Examining “the moment” as one of the primary motifs of Beat writing, Erik Mortenson offers the first book to investigate immediacy and its presence and importance in Beat writing. Capturing the Beat Moment: Cultural Politics and the Poetics of Presence places an expanded canon of Beat writers in an early postmodern context that highlights their importance in American poetics and provides an account of Beat practices that reveal how gender and race affect Beat politics of the moment.
Mortenson argues that Beat writers focused on action, desire, and spontaneity to establish an authentic connection to the world around them and believed that “living in the moment” was the only way in which they might establish the kind of life that led to good writing. With this in mind, he explores the possibility that, far from being the antithesis of their times, the Beats actually were a product of them. Mortenson outlines the effects of gender and race on Beat writing in the postwar years, as well as the Beats’ attempts to break free of the constrictive notions of time and space prevalent during the 1950s.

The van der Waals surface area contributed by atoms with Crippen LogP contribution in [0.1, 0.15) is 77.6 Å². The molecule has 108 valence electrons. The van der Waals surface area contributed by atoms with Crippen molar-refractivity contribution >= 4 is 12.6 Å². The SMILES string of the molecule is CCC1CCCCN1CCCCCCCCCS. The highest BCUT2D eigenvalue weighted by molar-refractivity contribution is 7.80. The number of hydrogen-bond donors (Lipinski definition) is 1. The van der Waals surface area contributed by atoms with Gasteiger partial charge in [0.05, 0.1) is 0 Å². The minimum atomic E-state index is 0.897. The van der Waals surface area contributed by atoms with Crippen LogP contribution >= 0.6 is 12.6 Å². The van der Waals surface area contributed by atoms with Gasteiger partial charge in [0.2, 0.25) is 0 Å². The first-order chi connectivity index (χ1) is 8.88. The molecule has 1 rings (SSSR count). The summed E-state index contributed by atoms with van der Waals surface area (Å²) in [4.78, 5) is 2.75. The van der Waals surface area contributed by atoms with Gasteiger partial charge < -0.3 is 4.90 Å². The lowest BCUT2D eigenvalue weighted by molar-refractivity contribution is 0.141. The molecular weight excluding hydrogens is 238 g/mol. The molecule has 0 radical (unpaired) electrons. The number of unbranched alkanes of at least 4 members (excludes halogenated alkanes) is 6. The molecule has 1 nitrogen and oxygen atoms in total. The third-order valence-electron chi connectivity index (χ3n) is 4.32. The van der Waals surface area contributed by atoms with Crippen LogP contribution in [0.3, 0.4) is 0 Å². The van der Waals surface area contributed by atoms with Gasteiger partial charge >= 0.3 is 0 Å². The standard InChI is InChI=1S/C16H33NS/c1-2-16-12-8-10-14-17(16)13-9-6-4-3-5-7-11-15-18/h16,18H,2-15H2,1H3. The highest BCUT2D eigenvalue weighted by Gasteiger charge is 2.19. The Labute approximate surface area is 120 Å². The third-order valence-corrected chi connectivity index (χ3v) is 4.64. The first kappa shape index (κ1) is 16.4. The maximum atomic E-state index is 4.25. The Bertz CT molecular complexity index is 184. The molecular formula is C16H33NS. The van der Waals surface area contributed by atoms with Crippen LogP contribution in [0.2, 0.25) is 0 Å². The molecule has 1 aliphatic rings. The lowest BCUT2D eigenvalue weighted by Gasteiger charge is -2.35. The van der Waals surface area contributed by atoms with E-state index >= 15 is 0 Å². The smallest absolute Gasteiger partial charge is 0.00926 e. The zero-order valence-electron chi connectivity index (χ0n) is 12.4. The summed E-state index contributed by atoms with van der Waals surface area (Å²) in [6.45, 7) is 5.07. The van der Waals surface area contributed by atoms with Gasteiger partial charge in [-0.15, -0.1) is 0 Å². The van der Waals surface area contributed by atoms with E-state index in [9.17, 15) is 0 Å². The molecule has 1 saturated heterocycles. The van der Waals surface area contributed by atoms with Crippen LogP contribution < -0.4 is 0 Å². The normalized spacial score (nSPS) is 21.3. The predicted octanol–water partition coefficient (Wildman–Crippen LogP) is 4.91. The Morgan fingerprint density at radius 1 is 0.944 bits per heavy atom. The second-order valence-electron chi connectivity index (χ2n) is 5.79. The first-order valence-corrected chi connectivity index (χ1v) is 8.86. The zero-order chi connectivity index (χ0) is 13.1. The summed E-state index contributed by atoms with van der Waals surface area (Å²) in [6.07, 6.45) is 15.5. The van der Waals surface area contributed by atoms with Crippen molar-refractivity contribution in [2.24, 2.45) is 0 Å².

Mortenson discusses such topics as the importance of personal visionary experiences; the embodiment of sexuality and the moment of ecstasy in Beat writing; how the Beats used photographs to evoke the past; and the ways that Beat culture was designed to offer alternatives to existing political and social structures. Throughout the volume, Mortenson moves beyond the Kerouac-Ginsberg-Burroughs triumvirate commonly associated with Beat literature, discussing women—such as Diane di Prima, Janine Pommy Vega, and Joyce Johnson—and African American writers, including Bob Kaufman and Amiri Baraka. With the inclusion of these authors comes a richer understanding of the Beat writers’ value and influence in American literary history.